The day Nelson Mandela raised his right hand and stepped into history -- being inaugurated as South Africa's first black president -- Gen. Colin Powell was there.
"'l'll never forget it. It was a remarkable day," said Powell. "We waited and waited and waited, until finally the announcer said 'ladies and gentlemen, please welcome the new president of the new republic of South Africa, Nelson Mandela'."
He was led to the stage by four South African military commanders, all white men -- a gesture Powell said was very moving. "That truly showed the transfer of power. That they were accepting him as their commander in chief, black, white or otherwise."
During his historic speech, Mandela recognized his jailers, and he asked the people of South Africa not to lash out -- to move forward peacefully. "He not only freed black South Africans, but he freed white South Africans from burden of apartheid," Powell said.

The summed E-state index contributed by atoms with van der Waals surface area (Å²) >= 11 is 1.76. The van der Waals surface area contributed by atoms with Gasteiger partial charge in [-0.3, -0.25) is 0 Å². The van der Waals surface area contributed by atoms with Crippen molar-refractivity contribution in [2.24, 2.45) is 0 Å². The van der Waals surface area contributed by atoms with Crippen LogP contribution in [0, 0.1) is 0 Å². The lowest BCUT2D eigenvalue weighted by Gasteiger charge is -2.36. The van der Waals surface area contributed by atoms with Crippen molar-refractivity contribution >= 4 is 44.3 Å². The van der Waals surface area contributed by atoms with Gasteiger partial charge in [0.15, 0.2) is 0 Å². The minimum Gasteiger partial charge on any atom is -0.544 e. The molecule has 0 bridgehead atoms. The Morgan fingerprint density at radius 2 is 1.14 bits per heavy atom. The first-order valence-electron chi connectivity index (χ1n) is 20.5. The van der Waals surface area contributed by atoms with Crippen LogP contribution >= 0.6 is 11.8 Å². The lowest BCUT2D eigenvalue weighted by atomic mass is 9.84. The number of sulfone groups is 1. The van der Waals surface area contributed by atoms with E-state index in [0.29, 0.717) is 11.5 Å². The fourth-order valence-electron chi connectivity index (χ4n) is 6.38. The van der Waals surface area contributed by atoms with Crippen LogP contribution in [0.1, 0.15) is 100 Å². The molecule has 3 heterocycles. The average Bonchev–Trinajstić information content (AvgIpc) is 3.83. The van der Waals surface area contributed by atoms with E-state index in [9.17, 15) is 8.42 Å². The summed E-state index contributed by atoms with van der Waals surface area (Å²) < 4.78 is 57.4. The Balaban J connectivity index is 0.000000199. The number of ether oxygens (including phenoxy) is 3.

Powell spent time with Mandela over the years. He described him as a "remarkable individual" who taught him many life lessons. "Humility. Have a purpose. Have a vision. Be prepared to sacrifice. Be prepared to listen to the other side." And, said Powell, "always be ready to change your mind, but never abandon your principals."
"I always see him as the George Washington, the Abraham Lincoln and the Martin Luther King of the people of South Africa," Powell said. "He may be gone physically, but his spirit will live on forever in South Africa and throughout the world."